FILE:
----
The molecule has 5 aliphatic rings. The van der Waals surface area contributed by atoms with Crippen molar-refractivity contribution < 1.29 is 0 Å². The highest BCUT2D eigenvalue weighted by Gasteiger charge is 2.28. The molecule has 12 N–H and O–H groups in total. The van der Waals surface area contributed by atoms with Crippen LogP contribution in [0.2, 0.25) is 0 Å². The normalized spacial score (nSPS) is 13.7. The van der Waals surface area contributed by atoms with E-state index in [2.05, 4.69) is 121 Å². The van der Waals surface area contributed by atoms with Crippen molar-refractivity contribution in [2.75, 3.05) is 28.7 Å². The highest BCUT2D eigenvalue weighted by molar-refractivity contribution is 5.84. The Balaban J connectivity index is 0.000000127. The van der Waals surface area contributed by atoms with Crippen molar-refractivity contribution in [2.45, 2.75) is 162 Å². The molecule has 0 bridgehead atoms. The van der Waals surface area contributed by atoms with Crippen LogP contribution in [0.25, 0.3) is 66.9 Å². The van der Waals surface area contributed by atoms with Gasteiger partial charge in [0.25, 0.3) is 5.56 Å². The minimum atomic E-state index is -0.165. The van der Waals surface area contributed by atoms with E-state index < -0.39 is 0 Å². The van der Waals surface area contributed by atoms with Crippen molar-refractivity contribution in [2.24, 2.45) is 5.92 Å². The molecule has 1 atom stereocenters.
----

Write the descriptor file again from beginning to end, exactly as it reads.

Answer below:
The molecule has 5 aliphatic rings. The van der Waals surface area contributed by atoms with Crippen molar-refractivity contribution < 1.29 is 0 Å². The highest BCUT2D eigenvalue weighted by Gasteiger charge is 2.28. The molecule has 12 N–H and O–H groups in total. The van der Waals surface area contributed by atoms with Crippen LogP contribution in [0.2, 0.25) is 0 Å². The normalized spacial score (nSPS) is 13.7. The van der Waals surface area contributed by atoms with E-state index in [2.05, 4.69) is 121 Å². The van der Waals surface area contributed by atoms with Crippen molar-refractivity contribution in [2.75, 3.05) is 28.7 Å². The highest BCUT2D eigenvalue weighted by molar-refractivity contribution is 5.84. The Balaban J connectivity index is 0.000000127. The van der Waals surface area contributed by atoms with Crippen molar-refractivity contribution in [2.45, 2.75) is 162 Å². The molecule has 0 bridgehead atoms. The van der Waals surface area contributed by atoms with Crippen LogP contribution in [0.25, 0.3) is 66.9 Å². The van der Waals surface area contributed by atoms with Gasteiger partial charge in [0.25, 0.3) is 5.56 Å². The minimum atomic E-state index is -0.165. The van der Waals surface area contributed by atoms with E-state index < -0.39 is 0 Å². The van der Waals surface area contributed by atoms with Crippen molar-refractivity contribution in [2.24, 2.45) is 5.92 Å². The molecule has 1 atom stereocenters.